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Border controls to keep bogus students out

Students hoping to win a university spot in the English-speaking world might be out of luck. Both Australia, the UK and the USA have tightened visa regulations

The United Kingdom and Australia have this week announced stricter visa regulations for international students. And in the USA, application procedures have become tighter and tighter since 9/11.

The measures are designed to keep bogus students, freeloaders and terrorists out. This is according to the higher education newssite Universityworldnews.

In the UK, there are stringent new rules for overseas students applying for student visas, while in Australia, the squeeze affects existing internationals applying for permanent residency.

In the USA, following the terrorist attacks of 9/11, visa applicants are now scrutinised by various international and domestic biometric and name-based checks as well as by facial recognition software.

Must speak English

Alan Johnson, the Labour party Home Secretary, announced last Sunday that international applicants for student visas to the UK would have to speak passable English and those on short courses would not be allowed to bring in dependants.

At the same time, the government will also require all foreign students to be sponsored by a college licensed by the UK Border Agency, part of the Home Office.

Johnson said that many applications from overseas are bogus and used for students to find work.

Flout the rules and you’re out

»Those who are not seriously interested in coming here to study but come primarily to work – they should be in no doubt that we will come down hard on those that flout the rules. I make no apologies for strengthening an already robust system,« he said.

He also explained that the previous system had allowed terrorist suspects to gain entry to Britain and stay there despite the visas being temporary.

Meanwhile, Australian authorities are tightening rules for granting permanent residency visas to overseas students.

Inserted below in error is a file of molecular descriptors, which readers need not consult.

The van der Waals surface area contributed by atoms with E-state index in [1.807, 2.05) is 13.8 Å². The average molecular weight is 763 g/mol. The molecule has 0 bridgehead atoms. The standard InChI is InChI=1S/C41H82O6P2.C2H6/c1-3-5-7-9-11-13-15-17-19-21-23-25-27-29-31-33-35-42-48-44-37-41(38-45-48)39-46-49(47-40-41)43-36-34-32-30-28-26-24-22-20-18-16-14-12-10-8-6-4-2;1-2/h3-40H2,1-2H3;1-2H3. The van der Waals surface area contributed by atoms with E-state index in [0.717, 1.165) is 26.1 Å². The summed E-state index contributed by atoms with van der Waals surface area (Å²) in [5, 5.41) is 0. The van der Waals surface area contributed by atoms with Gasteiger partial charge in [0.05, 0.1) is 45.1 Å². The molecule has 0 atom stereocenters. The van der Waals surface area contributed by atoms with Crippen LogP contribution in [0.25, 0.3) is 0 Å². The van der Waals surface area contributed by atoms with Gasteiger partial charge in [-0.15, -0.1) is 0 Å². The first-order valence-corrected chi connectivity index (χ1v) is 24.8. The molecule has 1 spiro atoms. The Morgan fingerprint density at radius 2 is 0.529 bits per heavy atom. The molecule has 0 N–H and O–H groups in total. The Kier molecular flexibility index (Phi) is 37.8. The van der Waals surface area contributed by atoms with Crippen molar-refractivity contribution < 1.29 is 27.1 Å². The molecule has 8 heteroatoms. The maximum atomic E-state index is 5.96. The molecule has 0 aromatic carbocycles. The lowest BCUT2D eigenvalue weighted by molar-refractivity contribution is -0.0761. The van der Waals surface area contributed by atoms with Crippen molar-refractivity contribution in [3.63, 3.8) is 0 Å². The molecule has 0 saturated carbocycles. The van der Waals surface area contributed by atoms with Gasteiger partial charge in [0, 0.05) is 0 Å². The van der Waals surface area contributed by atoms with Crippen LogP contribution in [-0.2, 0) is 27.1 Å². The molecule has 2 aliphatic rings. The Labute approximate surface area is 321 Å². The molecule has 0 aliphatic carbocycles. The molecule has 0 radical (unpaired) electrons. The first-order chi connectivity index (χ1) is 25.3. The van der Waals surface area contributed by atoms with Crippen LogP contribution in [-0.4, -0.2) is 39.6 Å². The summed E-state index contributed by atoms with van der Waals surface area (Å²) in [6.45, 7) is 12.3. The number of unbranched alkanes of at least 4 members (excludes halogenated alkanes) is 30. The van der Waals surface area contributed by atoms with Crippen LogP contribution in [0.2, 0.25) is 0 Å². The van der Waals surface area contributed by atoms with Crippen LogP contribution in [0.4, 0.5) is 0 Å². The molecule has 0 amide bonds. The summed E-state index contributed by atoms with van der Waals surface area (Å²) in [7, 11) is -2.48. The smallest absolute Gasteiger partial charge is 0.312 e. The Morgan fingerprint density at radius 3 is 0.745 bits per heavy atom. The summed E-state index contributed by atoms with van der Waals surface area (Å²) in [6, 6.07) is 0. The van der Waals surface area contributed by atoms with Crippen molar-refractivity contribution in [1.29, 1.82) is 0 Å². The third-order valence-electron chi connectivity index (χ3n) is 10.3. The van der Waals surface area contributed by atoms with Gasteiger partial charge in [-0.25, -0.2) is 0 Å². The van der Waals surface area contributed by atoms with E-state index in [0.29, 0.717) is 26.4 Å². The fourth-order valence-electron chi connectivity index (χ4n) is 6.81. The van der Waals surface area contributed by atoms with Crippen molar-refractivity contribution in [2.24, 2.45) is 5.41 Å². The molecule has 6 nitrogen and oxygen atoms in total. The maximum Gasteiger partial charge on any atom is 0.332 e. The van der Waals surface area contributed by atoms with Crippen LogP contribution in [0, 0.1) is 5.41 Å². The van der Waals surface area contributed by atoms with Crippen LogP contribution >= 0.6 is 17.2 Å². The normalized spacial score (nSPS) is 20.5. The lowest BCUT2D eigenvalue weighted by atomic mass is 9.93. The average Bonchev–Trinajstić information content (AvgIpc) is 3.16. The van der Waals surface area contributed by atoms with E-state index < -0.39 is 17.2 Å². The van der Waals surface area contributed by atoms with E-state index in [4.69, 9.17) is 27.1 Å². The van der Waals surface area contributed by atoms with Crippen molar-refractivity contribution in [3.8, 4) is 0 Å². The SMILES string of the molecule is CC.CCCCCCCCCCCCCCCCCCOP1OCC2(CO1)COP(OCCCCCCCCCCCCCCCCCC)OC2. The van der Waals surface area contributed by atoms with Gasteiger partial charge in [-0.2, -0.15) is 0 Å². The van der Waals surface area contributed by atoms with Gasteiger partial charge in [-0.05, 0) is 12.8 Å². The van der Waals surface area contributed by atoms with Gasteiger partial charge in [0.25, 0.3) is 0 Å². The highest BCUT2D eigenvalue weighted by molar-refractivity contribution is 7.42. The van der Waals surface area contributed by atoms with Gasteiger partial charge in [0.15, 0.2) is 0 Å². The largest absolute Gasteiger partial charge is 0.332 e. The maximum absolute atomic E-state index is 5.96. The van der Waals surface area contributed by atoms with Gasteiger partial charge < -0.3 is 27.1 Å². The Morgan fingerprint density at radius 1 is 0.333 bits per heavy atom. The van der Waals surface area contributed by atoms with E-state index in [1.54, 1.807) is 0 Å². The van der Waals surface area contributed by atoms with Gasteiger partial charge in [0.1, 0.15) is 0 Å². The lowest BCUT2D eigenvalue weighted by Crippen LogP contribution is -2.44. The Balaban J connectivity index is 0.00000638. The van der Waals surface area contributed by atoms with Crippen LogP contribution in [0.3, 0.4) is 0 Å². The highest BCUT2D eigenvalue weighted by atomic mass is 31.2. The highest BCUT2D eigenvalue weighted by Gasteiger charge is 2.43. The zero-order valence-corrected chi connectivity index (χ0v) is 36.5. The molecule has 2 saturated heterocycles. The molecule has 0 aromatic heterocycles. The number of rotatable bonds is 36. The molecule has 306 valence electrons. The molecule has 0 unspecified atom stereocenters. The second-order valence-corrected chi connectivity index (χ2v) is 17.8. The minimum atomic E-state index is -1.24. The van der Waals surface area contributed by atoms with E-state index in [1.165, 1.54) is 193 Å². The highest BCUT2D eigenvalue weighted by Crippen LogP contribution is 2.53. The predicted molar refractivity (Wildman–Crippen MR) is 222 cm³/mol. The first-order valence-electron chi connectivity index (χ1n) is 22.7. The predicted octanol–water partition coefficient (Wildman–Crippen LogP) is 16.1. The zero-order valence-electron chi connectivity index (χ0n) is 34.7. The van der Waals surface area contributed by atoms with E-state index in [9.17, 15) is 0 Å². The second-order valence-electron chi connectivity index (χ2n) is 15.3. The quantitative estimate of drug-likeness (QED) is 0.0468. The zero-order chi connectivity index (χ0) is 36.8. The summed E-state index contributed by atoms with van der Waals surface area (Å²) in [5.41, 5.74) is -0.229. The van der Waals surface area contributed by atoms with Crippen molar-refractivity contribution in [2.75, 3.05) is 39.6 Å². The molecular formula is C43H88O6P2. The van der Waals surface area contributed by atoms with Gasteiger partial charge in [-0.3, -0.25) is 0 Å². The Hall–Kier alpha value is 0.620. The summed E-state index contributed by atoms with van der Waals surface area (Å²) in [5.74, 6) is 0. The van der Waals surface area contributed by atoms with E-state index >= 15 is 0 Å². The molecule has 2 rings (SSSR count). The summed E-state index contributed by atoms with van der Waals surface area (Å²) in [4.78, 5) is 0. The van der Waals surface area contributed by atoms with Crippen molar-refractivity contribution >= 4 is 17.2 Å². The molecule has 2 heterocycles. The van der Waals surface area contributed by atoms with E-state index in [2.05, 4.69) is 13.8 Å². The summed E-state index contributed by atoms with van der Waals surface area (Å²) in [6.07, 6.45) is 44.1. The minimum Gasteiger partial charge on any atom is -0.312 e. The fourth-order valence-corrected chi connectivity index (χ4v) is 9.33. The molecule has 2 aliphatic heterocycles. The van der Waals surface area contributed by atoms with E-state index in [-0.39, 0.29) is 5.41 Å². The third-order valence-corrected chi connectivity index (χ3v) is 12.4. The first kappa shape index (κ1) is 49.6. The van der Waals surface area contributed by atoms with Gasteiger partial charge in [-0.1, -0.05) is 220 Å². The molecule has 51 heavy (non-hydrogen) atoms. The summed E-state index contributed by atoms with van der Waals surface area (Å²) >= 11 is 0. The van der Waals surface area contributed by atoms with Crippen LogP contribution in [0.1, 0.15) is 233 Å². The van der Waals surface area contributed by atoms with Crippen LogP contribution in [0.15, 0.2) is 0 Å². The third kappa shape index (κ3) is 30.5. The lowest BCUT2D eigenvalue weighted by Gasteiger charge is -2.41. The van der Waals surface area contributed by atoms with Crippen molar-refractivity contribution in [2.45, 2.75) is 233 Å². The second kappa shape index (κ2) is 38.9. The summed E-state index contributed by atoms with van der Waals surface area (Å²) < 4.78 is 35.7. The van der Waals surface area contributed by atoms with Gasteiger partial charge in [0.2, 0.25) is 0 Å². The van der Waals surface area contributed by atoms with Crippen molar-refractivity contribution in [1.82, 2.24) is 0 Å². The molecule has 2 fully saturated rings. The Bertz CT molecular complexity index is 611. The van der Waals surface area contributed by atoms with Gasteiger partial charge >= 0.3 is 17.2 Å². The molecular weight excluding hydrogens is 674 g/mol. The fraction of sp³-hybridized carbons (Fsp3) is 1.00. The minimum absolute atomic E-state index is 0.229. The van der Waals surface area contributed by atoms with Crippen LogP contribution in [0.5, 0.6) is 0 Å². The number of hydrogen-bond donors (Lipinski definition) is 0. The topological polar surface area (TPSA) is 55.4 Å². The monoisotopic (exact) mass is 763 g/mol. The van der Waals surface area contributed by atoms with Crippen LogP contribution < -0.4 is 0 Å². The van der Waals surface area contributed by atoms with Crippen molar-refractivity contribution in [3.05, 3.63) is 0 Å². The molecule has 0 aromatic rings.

At least 20,000 applications from foreign students for permanent residence have been cancelled because of their poor English and because their qualifications are no longer considered in demand.

Overhaul

Last week, Immigration Minister Chris Evans announced an overhaul of Australia’s independent skilled migration system.

He said the aim was to break the link between students studying a trade in short supply, and remaining in the country.

»This will make a permanent difference so that Australia is able to choose who migrates here, based on whether they’re going to make a contribution,« he said.

»If they don’t have the English-language skills, don’t have the trade skills and can’t get a job, they should not be eligible for permanent residency,« said Chris Evans.

Anti-terrorist measures

In the USA, immigration agencies have since 9/11 scrutinised visa applicants using international and domestic biometric and name-based checks as well as facial recognition software.

However, the strict US regulations have not kept international students out.

In 2008-09, there were 671,616 foreign students enrolled at higher education institutions in the US. Of these, more than 200,000 were new to the system. This is a 7.7 per cent increase in the total number of foreign students over the previous year.

Most of these foreign students came from India, China, South Korea and Canada – but growth was greatest among Chinese students at 21 per cent from 2007-08, according to data from the Institute of International Education.

luci@adm.ku.dk

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